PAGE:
This is the second in a series of posts about Riot Grrrl, the feminist punk rock movement. The previous part is a BBC documentary that you can listen to here: Part 1: Riot Grrrls.
To continue with our rediscovery of Riot Grrrl, here’s an interview from CBC Radio of one of its pioneers: Kathleen Hanna. Lead singer and songwriter of the seminal Riot Grrrl band Bikini Kill, she looks back on her beginnings with the band and the movement in Olympia, Washington: her anger, the deliberate amateurism, her unvarnished performances that were often met with negative reactions and even violence. She reflects on the evolutions of feminism and Bikini Kill’s influence on today’s bands such as Pussy Riot.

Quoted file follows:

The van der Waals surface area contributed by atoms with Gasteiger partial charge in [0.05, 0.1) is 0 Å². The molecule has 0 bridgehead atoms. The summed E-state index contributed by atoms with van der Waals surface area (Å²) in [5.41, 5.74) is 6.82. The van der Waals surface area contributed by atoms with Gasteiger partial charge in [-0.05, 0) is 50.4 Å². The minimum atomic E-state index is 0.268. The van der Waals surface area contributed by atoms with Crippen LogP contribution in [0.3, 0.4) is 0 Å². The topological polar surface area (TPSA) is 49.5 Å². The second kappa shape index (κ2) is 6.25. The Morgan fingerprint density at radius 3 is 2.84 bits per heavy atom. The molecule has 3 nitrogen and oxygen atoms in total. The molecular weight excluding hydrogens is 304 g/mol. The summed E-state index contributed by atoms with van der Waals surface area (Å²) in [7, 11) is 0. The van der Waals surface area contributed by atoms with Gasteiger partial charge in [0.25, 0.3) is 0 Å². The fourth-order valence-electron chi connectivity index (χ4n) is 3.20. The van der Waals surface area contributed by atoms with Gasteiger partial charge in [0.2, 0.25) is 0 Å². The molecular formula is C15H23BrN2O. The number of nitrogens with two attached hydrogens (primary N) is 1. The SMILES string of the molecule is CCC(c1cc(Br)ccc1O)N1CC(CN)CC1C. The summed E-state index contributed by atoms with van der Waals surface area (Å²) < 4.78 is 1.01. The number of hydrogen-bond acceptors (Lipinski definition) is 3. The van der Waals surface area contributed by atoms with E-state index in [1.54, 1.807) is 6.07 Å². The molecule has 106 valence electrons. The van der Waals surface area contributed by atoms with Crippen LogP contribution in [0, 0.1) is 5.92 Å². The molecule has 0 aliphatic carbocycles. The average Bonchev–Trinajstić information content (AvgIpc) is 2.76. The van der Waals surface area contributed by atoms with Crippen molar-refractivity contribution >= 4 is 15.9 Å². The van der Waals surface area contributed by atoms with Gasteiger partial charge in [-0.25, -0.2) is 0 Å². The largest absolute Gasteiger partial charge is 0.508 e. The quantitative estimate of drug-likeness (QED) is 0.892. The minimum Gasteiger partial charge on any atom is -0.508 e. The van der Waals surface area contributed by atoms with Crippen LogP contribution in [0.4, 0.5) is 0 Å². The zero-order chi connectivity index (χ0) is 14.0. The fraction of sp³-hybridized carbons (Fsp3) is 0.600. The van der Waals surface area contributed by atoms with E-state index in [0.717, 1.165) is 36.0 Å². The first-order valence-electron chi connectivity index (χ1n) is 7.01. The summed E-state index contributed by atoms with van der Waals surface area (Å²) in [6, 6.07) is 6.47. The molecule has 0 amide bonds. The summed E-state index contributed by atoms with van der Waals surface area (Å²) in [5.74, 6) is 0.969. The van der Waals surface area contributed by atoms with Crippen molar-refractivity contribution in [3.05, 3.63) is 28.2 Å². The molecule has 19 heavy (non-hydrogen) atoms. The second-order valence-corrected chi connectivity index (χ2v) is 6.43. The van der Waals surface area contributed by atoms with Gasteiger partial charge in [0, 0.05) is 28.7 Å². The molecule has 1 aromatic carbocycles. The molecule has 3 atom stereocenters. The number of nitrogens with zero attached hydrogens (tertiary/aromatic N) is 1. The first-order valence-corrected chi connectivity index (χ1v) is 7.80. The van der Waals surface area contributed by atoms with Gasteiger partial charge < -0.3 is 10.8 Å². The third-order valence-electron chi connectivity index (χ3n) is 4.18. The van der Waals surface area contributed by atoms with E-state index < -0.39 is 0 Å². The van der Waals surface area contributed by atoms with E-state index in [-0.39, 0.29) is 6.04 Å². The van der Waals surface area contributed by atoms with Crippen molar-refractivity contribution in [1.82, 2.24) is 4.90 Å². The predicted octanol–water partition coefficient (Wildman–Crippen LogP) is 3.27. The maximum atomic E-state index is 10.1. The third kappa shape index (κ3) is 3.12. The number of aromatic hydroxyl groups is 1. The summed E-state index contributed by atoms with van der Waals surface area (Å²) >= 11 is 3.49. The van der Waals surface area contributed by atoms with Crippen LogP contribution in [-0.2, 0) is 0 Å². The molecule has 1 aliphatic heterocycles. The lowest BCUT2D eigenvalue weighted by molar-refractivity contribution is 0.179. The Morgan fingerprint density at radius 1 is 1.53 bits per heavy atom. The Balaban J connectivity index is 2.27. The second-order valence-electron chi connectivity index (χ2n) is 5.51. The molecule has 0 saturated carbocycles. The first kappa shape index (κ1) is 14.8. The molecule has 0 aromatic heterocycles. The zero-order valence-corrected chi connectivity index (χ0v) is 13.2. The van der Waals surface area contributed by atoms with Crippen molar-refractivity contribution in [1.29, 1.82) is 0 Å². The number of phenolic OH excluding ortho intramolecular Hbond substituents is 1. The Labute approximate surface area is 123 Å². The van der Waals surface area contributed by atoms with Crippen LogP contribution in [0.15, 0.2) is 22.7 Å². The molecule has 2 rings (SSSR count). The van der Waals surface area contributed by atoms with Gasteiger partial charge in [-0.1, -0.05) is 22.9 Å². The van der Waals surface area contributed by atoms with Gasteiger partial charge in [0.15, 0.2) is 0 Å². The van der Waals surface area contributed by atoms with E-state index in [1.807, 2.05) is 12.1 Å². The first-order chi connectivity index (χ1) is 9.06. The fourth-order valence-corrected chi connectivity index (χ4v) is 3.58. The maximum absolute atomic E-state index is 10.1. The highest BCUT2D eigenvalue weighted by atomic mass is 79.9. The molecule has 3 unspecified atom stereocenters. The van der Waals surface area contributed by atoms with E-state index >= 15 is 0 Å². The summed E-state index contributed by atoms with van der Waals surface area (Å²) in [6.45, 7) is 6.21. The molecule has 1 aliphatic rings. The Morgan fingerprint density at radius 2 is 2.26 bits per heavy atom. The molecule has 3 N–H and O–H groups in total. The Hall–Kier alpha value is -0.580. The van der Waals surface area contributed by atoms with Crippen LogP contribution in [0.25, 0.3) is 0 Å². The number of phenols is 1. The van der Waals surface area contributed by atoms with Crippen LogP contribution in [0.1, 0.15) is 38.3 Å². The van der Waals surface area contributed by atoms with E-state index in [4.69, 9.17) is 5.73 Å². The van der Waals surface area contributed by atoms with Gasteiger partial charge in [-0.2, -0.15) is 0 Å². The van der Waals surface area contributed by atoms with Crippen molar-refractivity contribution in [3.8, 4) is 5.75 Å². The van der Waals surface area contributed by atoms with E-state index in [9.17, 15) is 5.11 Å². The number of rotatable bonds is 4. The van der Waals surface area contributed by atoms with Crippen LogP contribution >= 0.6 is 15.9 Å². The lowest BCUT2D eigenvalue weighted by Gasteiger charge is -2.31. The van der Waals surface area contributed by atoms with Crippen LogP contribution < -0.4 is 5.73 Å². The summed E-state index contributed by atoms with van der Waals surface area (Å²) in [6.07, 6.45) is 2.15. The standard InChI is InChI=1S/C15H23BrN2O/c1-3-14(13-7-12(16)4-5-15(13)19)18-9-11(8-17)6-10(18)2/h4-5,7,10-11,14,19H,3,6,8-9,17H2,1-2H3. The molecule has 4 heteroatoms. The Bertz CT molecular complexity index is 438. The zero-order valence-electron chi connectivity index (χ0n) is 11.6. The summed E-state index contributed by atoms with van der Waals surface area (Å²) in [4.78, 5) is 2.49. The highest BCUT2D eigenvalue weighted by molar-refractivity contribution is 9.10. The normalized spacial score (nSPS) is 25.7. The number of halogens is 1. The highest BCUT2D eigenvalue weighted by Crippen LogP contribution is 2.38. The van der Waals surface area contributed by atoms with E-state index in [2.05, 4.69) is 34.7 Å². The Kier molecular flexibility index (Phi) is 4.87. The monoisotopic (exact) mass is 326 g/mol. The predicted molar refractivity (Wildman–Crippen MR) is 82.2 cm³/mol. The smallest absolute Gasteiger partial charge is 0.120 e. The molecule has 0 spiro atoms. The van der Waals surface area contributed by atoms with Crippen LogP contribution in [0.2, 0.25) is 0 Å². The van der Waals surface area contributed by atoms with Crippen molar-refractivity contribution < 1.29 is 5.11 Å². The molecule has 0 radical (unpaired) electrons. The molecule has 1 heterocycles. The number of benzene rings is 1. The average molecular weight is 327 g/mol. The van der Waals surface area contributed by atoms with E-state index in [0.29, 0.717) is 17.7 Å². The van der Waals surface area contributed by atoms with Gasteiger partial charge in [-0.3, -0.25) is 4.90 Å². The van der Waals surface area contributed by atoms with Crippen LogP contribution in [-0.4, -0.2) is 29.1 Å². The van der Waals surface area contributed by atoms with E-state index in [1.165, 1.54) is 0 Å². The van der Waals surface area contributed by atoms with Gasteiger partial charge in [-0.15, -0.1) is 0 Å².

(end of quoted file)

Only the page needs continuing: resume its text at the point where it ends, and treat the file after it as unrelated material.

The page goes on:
This BBC Radio 4 documentary tells the story of Riot Grrrl, the exuberant feminist punk rock movement dating from the early 90s. Angry about daily situations they were facing, such as sexual harrassment, abuse and the erosion of abortion rights, teenage girls decided to speak out and express their outrage through punk music. Away from traditional feminism, their radical activism participated in creating a whole subculture, generating collaboration around live performances and fanzines, showing everyone that girls could shout, fight and be as powerful as the boys, if not more.
(Part 2: Interview with Kathleen Hanna is available here)